With a picture like this that will happen on the 31st of this month, some analysts see things based on study of history that 2014 (after a hundred years since the First World War), it seems that the same present scenario is heading the world to another war. Actually some economists too expressed their analysis as follows (from washington’s blog):
“A continuation of bailouts in Europe could ultimately spark another world war,” says international investor Jim Rogers.
“Add debt, the situation gets worse, and eventually it just collapses. Then everybody is looking for scapegoats. Politicians blame foreigners, and we’re in World War II or World War whatever.”
Marc Faber says that the American government will start new wars in response to the economic crisis:
“The next thing the government will do to distract the attention of the people on bad economic conditions is they’ll start a war somewhere.”
“If the global economy doesn’t recover, usually people go to war.”
We’re in the middle of a global currency war – i.e. a situation where nations all compete to devalue their currencies the most in order to boost exports. And Brazilian president-elect Rousseff said in 2010:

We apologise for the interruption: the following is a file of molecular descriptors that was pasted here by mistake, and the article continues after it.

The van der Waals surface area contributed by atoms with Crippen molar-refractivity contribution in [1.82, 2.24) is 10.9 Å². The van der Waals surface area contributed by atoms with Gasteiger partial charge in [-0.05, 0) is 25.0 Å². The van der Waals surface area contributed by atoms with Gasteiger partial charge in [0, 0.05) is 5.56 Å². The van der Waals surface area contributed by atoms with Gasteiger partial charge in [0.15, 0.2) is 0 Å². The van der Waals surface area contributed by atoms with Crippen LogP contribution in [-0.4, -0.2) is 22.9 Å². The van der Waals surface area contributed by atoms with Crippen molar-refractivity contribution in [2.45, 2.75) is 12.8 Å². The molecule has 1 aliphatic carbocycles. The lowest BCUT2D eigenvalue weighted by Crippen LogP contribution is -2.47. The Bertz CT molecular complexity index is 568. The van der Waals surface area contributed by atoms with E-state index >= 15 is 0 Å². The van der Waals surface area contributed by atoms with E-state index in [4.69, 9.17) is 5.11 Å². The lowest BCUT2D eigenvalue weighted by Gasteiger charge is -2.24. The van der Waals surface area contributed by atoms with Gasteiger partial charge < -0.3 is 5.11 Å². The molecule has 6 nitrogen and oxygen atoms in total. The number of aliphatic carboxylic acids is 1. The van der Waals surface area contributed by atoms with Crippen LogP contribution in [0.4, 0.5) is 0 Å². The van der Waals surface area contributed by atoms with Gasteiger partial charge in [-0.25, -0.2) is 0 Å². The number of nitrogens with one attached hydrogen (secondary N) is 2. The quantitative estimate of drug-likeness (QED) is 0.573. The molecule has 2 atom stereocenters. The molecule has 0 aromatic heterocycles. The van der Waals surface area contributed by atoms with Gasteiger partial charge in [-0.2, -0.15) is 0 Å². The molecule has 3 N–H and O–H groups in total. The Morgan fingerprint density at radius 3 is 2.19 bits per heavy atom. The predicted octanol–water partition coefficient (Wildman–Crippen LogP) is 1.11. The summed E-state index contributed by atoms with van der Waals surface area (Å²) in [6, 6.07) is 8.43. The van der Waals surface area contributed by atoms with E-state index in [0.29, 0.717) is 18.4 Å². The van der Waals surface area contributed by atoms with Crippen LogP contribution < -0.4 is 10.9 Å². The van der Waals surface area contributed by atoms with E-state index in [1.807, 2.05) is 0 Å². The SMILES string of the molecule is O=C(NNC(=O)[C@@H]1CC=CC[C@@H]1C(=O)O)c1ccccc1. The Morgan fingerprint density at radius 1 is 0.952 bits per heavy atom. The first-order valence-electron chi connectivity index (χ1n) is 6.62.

‘The last time there was a series of competitive devaluations … it ended in world war two.’
Jim Rickards agrees:
Currency wars lead to trade wars, which often lead to hot wars. In 2009, Rickards participated in the Pentagon’s first-ever “financial” war games. While expressing confidence in America’s ability to defeat any other nation-state in battle, Rickards says the U.S. could get dragged into “asymmetric warfare,” if currency wars lead to rising inflation and global economic uncertainty.
As does Jim Rogers:
‘Trade wars always lead to wars.’
Even in You Tube, most popular analysts like Gerald Celente. Glenn Beck, Jesse Ventura and others are all giving their self fulfilling prophesy. Even George Soros has predicted (orchestrated?) this possible impending collapse.
Forewarned is forearmed as the rest of the world may be preparing for the worst case scenario but sadly here in our country there is too much politicking already for the next election (if there is going to be one).
“The writing is on the wall” or the future is predetermined by the actions taken by men as much as people repeating history, well in this case – another World War One or a Great War in the offing.